8.20.2006

Shirley Knight in Sweet Bird of Youth (1962) - Supporting Actress Sundays

As of today's entry into the Supporting Actress Sunday-palooza, StinkyLulu will be introducing a new feature: a rough accounting of the number of scenes and total screen time in each performance. See, as some of you might recall, just a week ago, Lulu guest-posted on The Film Experience a little piece about the relative scale of "supporting" performances. The resulting discussion that raged in comments suggested to StinkyLu that Supporting Actress Sundays really should include this basic information, if only to round out things a little. Now, StinkyLulu's not promising that these numbers are agonna be scientific, or anywhere near it. This'll just be a rough summary of (a) the total screen time of the performance, (b) the number of scenes in which the nominated performer appears, and (c) percentage of the film's total screen time inhabited by the nominated performance. Only in exceptional circumstances (ie. for the really really short performances) will StinkyLulu undertake a line-count.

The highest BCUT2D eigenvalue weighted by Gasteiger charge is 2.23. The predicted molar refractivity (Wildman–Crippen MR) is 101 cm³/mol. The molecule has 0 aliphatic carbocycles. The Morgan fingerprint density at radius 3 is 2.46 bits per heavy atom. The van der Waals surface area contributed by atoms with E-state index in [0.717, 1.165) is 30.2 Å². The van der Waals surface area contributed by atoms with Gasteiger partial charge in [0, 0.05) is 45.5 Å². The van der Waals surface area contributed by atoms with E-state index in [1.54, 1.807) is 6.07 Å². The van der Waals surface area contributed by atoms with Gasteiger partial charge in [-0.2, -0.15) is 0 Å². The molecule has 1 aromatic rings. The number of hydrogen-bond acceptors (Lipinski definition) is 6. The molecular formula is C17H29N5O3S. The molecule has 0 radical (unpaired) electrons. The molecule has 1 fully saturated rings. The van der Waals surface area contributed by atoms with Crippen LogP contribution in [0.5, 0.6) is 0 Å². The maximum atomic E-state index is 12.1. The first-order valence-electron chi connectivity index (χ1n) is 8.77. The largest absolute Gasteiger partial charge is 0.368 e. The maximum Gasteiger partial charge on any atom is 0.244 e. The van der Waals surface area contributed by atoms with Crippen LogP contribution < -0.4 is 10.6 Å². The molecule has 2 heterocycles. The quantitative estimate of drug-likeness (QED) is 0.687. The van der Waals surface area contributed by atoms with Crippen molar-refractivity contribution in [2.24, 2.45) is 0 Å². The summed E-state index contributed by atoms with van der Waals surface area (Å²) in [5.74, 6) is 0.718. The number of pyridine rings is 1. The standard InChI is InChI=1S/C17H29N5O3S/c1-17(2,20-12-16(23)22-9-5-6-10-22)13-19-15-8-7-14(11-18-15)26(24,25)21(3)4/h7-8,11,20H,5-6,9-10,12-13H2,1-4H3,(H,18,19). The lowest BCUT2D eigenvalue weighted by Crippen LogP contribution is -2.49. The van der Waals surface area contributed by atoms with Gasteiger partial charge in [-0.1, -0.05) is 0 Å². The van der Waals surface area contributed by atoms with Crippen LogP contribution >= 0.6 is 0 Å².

So, without further ado, let's get to the Supporting Actress who'll help Lulu inaugurate this new feature and who just happens to be the reliably delightful...

...Shirley Knight in Sweet Bird of Youth (1962)

23 minutes on screen
6 scenes (including 2 wordless flashbacks)
19% of film's total screen time

Now, StinkyLulu would never claim that Shirley Knight is one of the greatest actresses of her era. Her filmography just doesn't hold up next to -- say -- a Burstyn, a Maclaine or a Fonda. But. StinkyLulu would staunchly proclaim that Knight is without a doubt one of the greater actresses of her generation, even though most of her best work has been captured not on celluloid but on the boob tube. Anyway. StinkyLulu loves Shirley Knight. That's that. And it's always a treat to see her radiant pre-plumpness, which is at its near best in 1962's Sweet Bird of Youth. (To see the full force of early Shirley, check out her performance as Lula in 1967's Dutchman & prepare to have your mind blown.)